In New York, the pressure would be too much -- between Mike D., the Knicks fans and the media, not to mention Stephon Marbury undermining him, everything about that scenario worries me.

1) Clearly Bill knows Russell and therefore knows that he's a guy who just can't handle pressure, especially from the notoriously mean spirited Mike D'Antoni.
2) Since Russell didn't play basketball for a big time college program that attracts a lot of media scrutiny and criticism, we don't have any way to judge how he would handle a similar situation in the NBA.

Re: Blaming it on the rain

There isn't a more jinxed franchise in sports than the L.A. Clippers. There really isn't.

Yeah, I mean, they've sustained a whole one notable injury (Shaun Livingston, whose magical spaghetti knee prompted this comment) in the last twenty years while consistently making horrific personnel and coaching decisions. If that's not jinxed, I don't know what is.

Re: Darrell Arthur

...and if you remember, Arthur made an absolutely mammoth hoop when KU was down five in the final minute of regulation against Memphis. So if you're going glass-half-full, you could argue that he brought something to the table in a do-or-die moment.

Darrell Arthur: the David Eckstein of the Big 12. (Actually, no sarcasm, he probably won't end up being as good at pro basketball as Eckstein is at pro baseball. Which is saying something.)

Re: Did the Shaq trade hurt or help the Suns' playoff chances?

So you're telling me that Shawn Marion -- an enigmatic head case who was legitimately happy to leave Steve Nash and the top team in the Western Conference so he could play with Ricky Davis and Mark Blount on the worst team in the league -- now would have swung the 2008 playoffs?

I'll just steal Chad's response, verbatim: Yeah, I'm saying that. Marion can play. Shaq can't.

Re: Roy Hibbert

He's the most undervalued guy in a draft in which nearly everyone is properly valued.

Hibbert is going to have a very short and useless NBA career, in my opinion. I say this based on watching him play my Big East school several times, and noting that he wasn't anywhere close to an offensive threat in college. But my disagreement with Bill about his viability in the league isn't the real problem:

Also, I can never turn down a guy named "Roy." Have you ever met a Roy who wasn't absolutely fantastic?

Fuck. Not again. And I'd like to add that I used to have a neighbor named Roy growing up who was a mean old guy who never bought any of the stuff I was selling for school fundraisers. I would count him as decidedly unfantastic.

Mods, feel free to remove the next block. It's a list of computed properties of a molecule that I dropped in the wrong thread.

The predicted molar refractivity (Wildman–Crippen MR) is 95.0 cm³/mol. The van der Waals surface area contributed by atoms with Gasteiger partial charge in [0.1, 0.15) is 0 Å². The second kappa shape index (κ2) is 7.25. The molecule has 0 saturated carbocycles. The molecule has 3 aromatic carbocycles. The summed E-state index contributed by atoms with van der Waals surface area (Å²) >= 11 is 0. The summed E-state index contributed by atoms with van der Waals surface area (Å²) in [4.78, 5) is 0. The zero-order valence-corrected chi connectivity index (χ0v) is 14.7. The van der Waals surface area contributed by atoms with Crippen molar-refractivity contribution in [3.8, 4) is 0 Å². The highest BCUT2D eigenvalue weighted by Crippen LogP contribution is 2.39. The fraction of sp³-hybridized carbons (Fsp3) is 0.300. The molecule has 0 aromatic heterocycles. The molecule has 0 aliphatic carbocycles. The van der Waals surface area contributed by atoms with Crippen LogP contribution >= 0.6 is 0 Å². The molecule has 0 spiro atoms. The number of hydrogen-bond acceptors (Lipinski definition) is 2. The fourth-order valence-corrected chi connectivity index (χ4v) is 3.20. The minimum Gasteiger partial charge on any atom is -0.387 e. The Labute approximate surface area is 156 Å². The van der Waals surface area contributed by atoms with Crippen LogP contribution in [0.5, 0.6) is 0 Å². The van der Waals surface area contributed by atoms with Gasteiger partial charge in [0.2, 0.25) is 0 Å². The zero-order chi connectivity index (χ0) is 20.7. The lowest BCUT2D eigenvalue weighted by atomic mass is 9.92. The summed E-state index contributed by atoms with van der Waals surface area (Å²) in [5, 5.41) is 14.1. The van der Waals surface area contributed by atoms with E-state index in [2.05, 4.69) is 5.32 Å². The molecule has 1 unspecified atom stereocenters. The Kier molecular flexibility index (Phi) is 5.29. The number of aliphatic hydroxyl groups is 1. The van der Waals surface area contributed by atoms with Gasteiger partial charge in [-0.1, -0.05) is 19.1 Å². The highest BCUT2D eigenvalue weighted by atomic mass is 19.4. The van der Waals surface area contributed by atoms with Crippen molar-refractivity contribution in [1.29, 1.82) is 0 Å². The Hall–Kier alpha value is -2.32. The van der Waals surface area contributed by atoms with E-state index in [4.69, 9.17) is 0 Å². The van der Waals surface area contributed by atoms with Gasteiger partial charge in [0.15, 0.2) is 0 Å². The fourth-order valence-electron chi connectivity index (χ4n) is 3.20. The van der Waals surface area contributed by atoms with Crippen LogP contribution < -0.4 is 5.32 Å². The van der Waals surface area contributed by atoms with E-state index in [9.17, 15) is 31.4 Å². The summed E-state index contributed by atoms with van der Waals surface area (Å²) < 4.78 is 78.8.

Re: Really simple trades that only don't happen because all NBA GMs are pussies

By the way, tell me who doesn't make this trade: Outlaw, Channing Frye, the rights to Fernandez, the No. 13 and $3 million for Conley, Brian Cardinal and No. 5. Just curious.

You're a lost cause.

Tuesday, June 24, 2008

This Guy Named Erik Used to Write For FireJay

But he got sick of doing so after like two posts. I can't really blame him; he has a sweet job in the sports entertainment industry which requires a lot of writing so this probably just felt like more work to him. (I won't disclose who his employer is because he probably wouldn't want to risk being made fun of or fired from that job if his name were tied to this shitty blog. But let's just say it's with a branch of either the NBA, MLB, or NFL, and if you watch a lot of sports, there's a decent chance you've seen something on TV that he helped produce. ) Anyways, he sometimes sends me tips for stuff to put on the site, which is a nice way for him to contribute without the pressure of actually being listed as a contributor. Below is one such tip. All commentary from this point on is his.

So I find a link on for the top five NBA draft busts of all time. Like any straight, red-blooded, American male, I love busts. I scan to see where Sam Bowie is on the list. He isn't. But who is?

3. Kedrick Brown: The Celts selected this JuCo star 11th in the 2001 Draft, much higher than most experts had him projected (at least, those who had heard of him). He most recently played in the NBA's D-League.

Who else might the Celtics have reasonably drafted in that slot? Maybe Richard Jefferson (13) or Zach Randolph (19) [Tony Parker (28) never could have realistically been on anyone radar at that stage of the draft]. So Kedrick Brown is one of the biggest busts in draft history because he
didn't match the ceilings of a poor man's Scottie Pippen and an obese man's Otis Thorpe? Or the "floors" of Vlad Radmonovic, Troy Murphy, Steven Hunter, and Kirk Haston? Based on the outcome of the careers of players taken after him, Brown should've been anywhere from a fringe rotation player to a third banana. So, yes, by tumbling to the D-league, he must be the third biggest bust of all time.

Lang Whitaker is the executive editor of SLAM magazine and writes daily at

Lang Whitaker is the executive editor of SLAM magazine, which comes with a free headband if you sign up for a one-year subscription. He probably knows more than me.